Dispatch from a world away:

The heat from the spring in Lima is not the only thing warming up the days.Municipal elections are up coming on the 19th of this month and to be quite honest I was really surprised at the political process, here.

One of my schoolmates, Alejandra, who is in her first year of school, recently turned 18 and will be able to vote for the first time.

As a learning process, I went to see how she registered. Most every Peruvian has what is called a DNI, document of identification.

They are library like cards with a lot of information – almost down to one’s favorite color. When we entered the town hall of our district, La Molina, I saw an unusual scene.

The room was packed with jovenes, youth, all with there blue cards applying to vote. I have to admit, it was really awesome!

Curiosity was eating at me so I finally started ask questions. Well, it turns out that voting is obligatory in Peru. Those who don’t, pay 100 soles in fines, about $30 in the United States.

All the local candidates plastered the sidewalks handing out propaganda, as they call it here. As anyone can imagine, the town halls are packed with people – especially youth who outnumber any other population.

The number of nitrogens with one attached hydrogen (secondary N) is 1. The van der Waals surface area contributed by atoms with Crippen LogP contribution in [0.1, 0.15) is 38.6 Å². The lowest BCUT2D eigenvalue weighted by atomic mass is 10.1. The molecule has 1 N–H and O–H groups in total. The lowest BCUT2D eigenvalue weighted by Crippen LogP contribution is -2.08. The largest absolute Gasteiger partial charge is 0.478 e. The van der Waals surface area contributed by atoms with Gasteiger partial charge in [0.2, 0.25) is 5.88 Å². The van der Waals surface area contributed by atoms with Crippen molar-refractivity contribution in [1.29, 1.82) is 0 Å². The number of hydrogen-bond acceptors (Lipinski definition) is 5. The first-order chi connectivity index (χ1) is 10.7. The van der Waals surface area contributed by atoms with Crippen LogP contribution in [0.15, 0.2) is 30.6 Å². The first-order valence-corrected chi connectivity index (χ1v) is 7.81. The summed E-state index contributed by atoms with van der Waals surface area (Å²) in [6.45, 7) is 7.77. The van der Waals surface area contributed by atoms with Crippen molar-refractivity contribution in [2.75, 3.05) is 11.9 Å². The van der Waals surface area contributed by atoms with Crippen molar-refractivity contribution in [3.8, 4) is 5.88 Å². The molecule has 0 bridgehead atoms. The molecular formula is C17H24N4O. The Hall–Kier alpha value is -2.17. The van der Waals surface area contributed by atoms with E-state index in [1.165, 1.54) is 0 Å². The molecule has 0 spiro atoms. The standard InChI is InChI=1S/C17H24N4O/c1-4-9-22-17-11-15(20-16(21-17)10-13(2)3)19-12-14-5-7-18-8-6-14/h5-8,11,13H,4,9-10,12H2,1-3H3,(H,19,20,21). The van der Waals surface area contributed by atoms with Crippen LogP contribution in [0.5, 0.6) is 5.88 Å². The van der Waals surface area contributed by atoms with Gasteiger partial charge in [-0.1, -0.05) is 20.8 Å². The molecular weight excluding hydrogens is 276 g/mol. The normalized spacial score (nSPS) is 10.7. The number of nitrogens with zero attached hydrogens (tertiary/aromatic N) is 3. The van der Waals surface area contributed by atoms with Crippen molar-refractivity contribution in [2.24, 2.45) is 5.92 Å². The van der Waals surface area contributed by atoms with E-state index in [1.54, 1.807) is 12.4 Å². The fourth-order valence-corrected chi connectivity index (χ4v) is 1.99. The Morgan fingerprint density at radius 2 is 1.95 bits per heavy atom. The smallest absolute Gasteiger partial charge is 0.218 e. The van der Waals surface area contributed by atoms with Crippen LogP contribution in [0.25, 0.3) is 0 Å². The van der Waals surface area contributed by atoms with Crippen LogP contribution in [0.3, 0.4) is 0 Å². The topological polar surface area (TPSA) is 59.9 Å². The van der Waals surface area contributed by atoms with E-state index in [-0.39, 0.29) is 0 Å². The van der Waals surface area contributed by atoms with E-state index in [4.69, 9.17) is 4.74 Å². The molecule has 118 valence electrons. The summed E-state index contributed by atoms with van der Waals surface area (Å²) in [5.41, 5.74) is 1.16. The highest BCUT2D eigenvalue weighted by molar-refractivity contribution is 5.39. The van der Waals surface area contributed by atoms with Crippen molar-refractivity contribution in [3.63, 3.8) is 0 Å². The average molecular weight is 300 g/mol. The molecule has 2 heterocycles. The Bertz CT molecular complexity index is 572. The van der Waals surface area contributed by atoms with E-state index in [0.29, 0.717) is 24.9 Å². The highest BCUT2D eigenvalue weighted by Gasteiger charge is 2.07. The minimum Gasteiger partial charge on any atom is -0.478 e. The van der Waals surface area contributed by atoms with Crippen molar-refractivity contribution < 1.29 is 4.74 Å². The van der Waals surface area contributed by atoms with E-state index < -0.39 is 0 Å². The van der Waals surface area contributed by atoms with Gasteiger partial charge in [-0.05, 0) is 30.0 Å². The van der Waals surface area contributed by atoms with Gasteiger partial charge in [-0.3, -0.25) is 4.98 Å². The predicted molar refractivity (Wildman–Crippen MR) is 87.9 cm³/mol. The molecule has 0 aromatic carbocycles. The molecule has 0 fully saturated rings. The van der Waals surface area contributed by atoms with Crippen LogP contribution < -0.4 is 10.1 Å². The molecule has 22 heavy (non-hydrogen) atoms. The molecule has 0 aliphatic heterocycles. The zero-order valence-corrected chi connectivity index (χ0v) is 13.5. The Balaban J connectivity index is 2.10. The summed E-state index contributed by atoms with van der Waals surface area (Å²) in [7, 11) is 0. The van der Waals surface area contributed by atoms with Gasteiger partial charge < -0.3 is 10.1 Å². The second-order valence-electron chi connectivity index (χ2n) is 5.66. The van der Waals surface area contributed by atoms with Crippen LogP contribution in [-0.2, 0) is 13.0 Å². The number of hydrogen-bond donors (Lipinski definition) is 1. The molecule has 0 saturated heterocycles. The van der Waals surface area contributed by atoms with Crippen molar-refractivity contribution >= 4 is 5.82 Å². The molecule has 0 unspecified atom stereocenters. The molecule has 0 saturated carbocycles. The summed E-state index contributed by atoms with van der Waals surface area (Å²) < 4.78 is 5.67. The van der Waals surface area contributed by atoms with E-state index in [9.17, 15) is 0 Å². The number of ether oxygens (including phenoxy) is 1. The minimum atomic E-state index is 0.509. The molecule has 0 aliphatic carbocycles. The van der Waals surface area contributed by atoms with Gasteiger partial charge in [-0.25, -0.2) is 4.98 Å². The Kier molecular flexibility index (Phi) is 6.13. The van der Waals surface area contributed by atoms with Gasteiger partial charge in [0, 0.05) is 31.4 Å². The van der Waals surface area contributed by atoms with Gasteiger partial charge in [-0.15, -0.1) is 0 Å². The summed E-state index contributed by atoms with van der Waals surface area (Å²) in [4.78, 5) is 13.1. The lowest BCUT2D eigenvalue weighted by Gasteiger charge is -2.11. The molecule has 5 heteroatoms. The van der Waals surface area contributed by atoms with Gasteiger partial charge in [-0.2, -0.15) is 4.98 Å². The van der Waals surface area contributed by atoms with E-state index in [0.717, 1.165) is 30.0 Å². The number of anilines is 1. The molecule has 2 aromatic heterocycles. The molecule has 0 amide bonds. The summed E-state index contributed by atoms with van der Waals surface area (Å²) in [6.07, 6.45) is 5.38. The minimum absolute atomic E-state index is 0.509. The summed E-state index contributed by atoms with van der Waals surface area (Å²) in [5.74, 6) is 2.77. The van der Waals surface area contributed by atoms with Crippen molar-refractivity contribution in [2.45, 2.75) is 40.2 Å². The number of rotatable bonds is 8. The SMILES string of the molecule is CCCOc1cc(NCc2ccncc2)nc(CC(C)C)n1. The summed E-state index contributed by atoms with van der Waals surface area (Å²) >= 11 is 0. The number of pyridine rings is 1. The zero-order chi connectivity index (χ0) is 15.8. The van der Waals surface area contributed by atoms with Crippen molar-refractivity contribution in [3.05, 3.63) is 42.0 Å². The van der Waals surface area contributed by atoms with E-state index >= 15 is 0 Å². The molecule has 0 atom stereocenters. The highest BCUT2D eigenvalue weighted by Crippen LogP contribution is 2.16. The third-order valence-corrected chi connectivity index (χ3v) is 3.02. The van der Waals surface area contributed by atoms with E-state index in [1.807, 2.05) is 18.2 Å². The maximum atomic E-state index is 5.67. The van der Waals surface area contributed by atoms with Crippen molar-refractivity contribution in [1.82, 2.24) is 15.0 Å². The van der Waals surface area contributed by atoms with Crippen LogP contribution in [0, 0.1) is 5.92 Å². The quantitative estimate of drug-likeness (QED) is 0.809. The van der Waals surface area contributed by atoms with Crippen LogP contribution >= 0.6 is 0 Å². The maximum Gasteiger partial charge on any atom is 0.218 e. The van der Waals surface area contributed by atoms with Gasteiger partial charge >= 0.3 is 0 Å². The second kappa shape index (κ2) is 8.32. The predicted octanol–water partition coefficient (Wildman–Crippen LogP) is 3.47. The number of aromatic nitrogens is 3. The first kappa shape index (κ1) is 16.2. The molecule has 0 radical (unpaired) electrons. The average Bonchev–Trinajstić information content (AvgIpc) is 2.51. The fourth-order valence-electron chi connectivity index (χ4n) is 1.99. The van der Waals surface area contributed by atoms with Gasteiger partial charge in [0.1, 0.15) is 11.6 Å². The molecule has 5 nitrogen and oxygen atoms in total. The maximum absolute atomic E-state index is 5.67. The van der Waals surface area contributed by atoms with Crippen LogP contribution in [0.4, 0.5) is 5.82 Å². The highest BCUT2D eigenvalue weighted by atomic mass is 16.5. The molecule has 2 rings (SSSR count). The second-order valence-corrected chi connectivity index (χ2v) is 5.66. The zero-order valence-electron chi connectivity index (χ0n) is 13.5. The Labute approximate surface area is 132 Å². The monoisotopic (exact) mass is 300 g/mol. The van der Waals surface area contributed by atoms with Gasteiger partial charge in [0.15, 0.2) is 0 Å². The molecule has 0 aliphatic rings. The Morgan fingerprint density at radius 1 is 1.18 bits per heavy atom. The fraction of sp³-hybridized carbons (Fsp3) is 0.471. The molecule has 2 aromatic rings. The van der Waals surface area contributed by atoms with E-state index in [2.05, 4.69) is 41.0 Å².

All this activity centering on the election and voting really made me think about how the candidates visit the local universities in search of support at home.

I asked Ale, her nickname, if they were going to come to our university and I received a surprising no. Ale looked at me with a that’s-a-good-idea look on her face.

On the way to my 7 a.m. Peruvian literature class, Ale asked me if I had read today’s paper.

It turns out that they youth are really involved here. A group of first-year students here got a significant amount of signatures asking for the university to hold a debate for all the candidates to present their views.

It actually made news in El Comercio, Peru’s largest paper.

Not every politician has accepted, but I couldn’t help feeling a bit of pride for the youth.

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